Millennials Have Major Problem

By EMILY JASHINSKY | July 22, 2014

Who’s really listening to all the talk about jobs in Wisconsin?

Speaking as a college senior, I can confidently say that the plans and promises of this election season’s political candidates haven’t been heard by many of the students roaming our state campuses. They prefer to listen to Beyoncé.

Today’s college students came of age in the era of cable news. We know that the truth is hard to come by. So when politicians speak in platitudes about their ability to “create” jobs, most of us don’t believe them. Expending the effort to cut through the political double-talk just distracts us from pursuing our true interests: Facebook, Twitter and Instagram.

But in a state that graduated more than 35,000 college students in 2012, politicians should be talking about jobs. In fact, they should be doing more than just talking about them. And millennials should be listening.

Consider these numbers: In 2012, Wisconsin schools granted bachelor’s degrees to more than 1,700 psychology majors and nearly 2,600 social science majors. But according to the National Science Foundation, in 2010 only 12% of recent psychology and economics graduates (those who had graduated within the past three years) were employed in a related occupation. For my fellow political science majors, that number was 9%. It gets worse: A paltry 7% of recent sociology and anthropology majors found work in related occupations. In contrast, for engineering majors that number is 62%.

So why are so many people wasting tens of thousands — often hundreds of thousands — of dollars on degrees they don’t end up using?

Some students, like myself, are genuinely passionate about their social science degree and fully intend to pursue careers in their fields. Others major in these programs with the intention of going to law school or medical school. But what about the rest? Might they be pursuing a hobby rather than a plausible career? If so, it’s a difficult strategy to justify considering the exorbitant cost of a college degree.

To be fair, it’s important to note that roughly one-third of recent graduates in each of these majors had gone on to become full-time students. Whether these graduates were studying relevant fields with the intention of obtaining work related to their undergraduate majors or pursuing different academic subjects altogether is not clear. But even after taking into account the recent graduates who were full-time students, the post-graduation prospects for social science majors remain bleak. So where did the rest of the recent graduates in the NSF study actually end up?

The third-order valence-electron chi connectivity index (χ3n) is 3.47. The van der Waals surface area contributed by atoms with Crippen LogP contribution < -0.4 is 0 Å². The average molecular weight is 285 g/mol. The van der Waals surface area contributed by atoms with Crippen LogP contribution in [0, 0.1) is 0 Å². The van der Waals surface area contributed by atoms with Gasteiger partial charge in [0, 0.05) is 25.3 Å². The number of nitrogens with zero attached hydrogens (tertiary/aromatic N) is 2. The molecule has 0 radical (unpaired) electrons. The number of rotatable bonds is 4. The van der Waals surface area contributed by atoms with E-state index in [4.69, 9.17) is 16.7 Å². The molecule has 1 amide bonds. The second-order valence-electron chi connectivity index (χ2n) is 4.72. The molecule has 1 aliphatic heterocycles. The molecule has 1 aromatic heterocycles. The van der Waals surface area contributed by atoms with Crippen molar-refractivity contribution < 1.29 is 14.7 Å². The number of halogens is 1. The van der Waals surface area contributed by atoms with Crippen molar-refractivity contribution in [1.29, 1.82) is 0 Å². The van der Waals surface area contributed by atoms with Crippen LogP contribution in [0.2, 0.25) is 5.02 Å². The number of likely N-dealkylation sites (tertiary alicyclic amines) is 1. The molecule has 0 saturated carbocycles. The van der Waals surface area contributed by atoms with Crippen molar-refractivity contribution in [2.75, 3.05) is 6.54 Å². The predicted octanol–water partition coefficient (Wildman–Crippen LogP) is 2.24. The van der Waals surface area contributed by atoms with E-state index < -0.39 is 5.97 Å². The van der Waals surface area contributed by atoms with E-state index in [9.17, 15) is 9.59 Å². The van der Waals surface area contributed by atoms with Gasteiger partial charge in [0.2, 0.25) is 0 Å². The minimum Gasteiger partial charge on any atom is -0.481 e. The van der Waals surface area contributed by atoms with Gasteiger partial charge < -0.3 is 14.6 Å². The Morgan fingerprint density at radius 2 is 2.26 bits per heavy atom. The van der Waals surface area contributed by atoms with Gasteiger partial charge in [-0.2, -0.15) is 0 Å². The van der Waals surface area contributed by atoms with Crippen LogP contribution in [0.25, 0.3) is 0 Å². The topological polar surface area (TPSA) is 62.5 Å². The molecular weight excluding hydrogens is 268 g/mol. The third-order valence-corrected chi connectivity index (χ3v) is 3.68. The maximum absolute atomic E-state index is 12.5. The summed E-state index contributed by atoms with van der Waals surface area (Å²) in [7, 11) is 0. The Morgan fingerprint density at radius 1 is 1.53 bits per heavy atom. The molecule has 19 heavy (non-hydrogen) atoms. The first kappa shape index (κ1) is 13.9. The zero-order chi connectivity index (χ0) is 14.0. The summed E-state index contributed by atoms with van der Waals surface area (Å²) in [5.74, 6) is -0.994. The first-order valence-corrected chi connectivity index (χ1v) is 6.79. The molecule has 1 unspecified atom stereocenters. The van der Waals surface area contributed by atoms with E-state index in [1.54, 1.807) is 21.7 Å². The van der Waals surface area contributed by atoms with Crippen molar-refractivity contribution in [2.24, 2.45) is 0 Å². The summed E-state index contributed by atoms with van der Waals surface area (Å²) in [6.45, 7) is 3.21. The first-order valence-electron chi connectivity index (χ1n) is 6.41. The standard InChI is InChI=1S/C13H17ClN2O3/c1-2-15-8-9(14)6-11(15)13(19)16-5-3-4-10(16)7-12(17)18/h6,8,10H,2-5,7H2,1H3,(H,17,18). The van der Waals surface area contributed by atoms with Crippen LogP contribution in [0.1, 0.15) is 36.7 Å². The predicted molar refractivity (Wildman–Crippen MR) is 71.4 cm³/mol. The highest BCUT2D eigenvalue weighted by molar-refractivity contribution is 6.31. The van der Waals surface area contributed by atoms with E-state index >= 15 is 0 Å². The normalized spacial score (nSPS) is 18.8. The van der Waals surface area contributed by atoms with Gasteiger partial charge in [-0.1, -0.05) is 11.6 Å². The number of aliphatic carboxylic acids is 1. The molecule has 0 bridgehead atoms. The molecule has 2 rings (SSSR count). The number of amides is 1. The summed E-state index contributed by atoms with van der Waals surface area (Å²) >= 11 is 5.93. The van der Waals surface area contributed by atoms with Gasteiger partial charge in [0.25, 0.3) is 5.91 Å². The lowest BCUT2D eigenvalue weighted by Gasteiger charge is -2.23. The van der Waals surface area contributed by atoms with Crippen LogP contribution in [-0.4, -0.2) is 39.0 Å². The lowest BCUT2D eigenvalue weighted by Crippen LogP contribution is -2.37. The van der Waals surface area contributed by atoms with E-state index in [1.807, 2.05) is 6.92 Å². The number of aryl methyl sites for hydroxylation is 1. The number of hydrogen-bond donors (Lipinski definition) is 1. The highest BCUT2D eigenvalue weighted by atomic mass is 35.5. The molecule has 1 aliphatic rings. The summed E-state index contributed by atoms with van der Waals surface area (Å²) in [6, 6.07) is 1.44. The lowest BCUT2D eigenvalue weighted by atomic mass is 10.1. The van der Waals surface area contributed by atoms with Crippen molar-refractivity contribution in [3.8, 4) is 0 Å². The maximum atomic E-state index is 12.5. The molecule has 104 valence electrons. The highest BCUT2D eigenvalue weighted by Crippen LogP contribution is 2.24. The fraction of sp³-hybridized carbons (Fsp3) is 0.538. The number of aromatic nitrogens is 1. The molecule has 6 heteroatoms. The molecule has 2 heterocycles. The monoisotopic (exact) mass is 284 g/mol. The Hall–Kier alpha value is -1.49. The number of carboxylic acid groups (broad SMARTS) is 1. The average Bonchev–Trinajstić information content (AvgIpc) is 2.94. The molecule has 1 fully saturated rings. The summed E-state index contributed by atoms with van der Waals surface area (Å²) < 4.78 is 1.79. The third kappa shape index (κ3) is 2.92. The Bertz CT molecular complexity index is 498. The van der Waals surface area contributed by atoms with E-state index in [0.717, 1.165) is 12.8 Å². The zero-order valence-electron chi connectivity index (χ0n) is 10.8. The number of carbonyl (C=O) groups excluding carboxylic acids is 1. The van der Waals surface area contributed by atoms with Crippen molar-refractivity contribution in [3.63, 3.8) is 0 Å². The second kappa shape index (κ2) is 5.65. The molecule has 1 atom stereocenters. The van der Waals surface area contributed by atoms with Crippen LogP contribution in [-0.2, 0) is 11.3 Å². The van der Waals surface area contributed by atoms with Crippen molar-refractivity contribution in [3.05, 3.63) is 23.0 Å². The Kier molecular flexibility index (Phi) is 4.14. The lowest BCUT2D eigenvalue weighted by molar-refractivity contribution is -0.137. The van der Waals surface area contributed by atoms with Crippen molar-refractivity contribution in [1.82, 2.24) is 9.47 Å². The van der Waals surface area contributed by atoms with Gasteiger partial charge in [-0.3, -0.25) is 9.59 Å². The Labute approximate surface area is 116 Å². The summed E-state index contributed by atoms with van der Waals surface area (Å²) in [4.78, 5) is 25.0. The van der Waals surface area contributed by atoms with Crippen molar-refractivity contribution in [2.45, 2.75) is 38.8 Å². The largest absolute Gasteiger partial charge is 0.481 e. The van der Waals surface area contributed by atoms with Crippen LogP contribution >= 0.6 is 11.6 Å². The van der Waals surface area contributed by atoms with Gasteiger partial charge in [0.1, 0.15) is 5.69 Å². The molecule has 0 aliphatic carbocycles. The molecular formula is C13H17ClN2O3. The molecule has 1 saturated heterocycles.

Sixty percent of recent political science graduates and 62% of recent economics graduates were either unemployed or employed in an occupation unrelated to their major. For the sociology and anthropology majors, this number was 70%. Psychology majors fared slightly better on this measure, but were still either unemployed or employed in unrelated work at a rate of 53%. Allowing for the estimated 9% of recent psychology majors pursuing unrelated graduate degrees, the number of students who ended up in unrelated occupations or studies rises to 62%. As a point of reference, only 17% of engineering students were in a similar position.

Bearing in mind that Wisconsin students graduated with an average debt of $28,102 in 2012, the question becomes: Does a student’s interest in an academic subject, no matter how sincere, justify the high cost of a college education if that interest doesn’t lead to a career?

As my university’s graduate school adviser put it to me, college degrees are too expensive to get just for the heck of it. For most students, a viable career path after we graduate is absolutely essential.

Millennials, as the theory goes, were raised to believe in their uniqueness. Society encouraged them to follow their dreams and do what they love. Perhaps they are able to get by on these romantic notions of fulfillment until they enter the job market and realize they likely won’t earn their incomes by living out the plot of “The West Wing.”

Every social science major should consider two  essential questions:

·       Do I have concrete plans to use my college major after graduation?

·       Would a different major produce more benefit in the long run?

What’s more entertaining than keeping up with the economy? “Keeping Up With the Kardashians.” That doesn’t mean we shouldn’t be doing both. My advice to my fellow social-science-oriented millennials: You, not the politicians, are responsible for finding a great career that fits your interests after you turn in that final women’s studies paper.

Emily Jashinsky of Delafield attends George Washington University in Washington, D.C., and is an intern at the Wisconsin Policy Research Institute. This column reflects her personal opinion.